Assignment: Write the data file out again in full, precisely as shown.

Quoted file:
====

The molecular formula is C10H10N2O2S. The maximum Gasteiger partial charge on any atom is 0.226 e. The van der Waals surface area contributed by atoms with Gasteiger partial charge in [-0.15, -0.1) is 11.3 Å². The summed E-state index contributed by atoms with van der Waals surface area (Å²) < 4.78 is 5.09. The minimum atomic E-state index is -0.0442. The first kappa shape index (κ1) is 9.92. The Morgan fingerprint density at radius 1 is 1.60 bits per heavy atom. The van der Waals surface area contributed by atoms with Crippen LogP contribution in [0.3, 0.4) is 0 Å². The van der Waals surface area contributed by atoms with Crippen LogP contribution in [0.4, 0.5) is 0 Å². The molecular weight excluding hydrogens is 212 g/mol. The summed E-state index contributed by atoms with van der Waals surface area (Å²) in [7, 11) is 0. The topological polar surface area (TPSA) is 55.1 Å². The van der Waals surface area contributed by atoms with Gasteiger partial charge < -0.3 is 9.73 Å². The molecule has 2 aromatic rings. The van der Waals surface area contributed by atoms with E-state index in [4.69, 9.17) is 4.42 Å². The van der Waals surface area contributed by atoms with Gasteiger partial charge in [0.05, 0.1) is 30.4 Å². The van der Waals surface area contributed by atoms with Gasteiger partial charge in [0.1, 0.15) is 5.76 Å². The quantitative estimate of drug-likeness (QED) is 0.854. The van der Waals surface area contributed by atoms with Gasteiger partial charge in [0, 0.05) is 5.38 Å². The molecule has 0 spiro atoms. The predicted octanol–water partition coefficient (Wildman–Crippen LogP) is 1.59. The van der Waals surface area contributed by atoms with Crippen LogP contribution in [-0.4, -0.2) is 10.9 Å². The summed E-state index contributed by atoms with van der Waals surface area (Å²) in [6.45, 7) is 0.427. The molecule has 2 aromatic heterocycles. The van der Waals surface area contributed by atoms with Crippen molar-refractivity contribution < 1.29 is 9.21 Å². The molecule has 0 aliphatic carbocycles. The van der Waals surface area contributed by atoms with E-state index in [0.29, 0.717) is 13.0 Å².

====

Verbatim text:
The molecular formula is C10H10N2O2S. The maximum Gasteiger partial charge on any atom is 0.226 e. The van der Waals surface area contributed by atoms with Gasteiger partial charge in [-0.15, -0.1) is 11.3 Å². The summed E-state index contributed by atoms with van der Waals surface area (Å²) < 4.78 is 5.09. The minimum atomic E-state index is -0.0442. The first kappa shape index (κ1) is 9.92. The Morgan fingerprint density at radius 1 is 1.60 bits per heavy atom. The van der Waals surface area contributed by atoms with Crippen LogP contribution in [0.3, 0.4) is 0 Å². The van der Waals surface area contributed by atoms with Crippen LogP contribution in [0.4, 0.5) is 0 Å². The molecular weight excluding hydrogens is 212 g/mol. The summed E-state index contributed by atoms with van der Waals surface area (Å²) in [7, 11) is 0. The topological polar surface area (TPSA) is 55.1 Å². The van der Waals surface area contributed by atoms with Gasteiger partial charge < -0.3 is 9.73 Å². The molecule has 2 aromatic rings. The van der Waals surface area contributed by atoms with E-state index in [4.69, 9.17) is 4.42 Å². The van der Waals surface area contributed by atoms with Gasteiger partial charge in [0.05, 0.1) is 30.4 Å². The van der Waals surface area contributed by atoms with Gasteiger partial charge in [0.1, 0.15) is 5.76 Å². The quantitative estimate of drug-likeness (QED) is 0.854. The van der Waals surface area contributed by atoms with Gasteiger partial charge in [0, 0.05) is 5.38 Å². The molecule has 0 spiro atoms. The predicted octanol–water partition coefficient (Wildman–Crippen LogP) is 1.59. The van der Waals surface area contributed by atoms with Crippen LogP contribution in [-0.4, -0.2) is 10.9 Å². The summed E-state index contributed by atoms with van der Waals surface area (Å²) in [6.45, 7) is 0.427. The molecule has 2 aromatic heterocycles. The van der Waals surface area contributed by atoms with Crippen molar-refractivity contribution < 1.29 is 9.21 Å². The molecule has 0 aliphatic carbocycles. The van der Waals surface area contributed by atoms with E-state index in [0.29, 0.717) is 13.0 Å².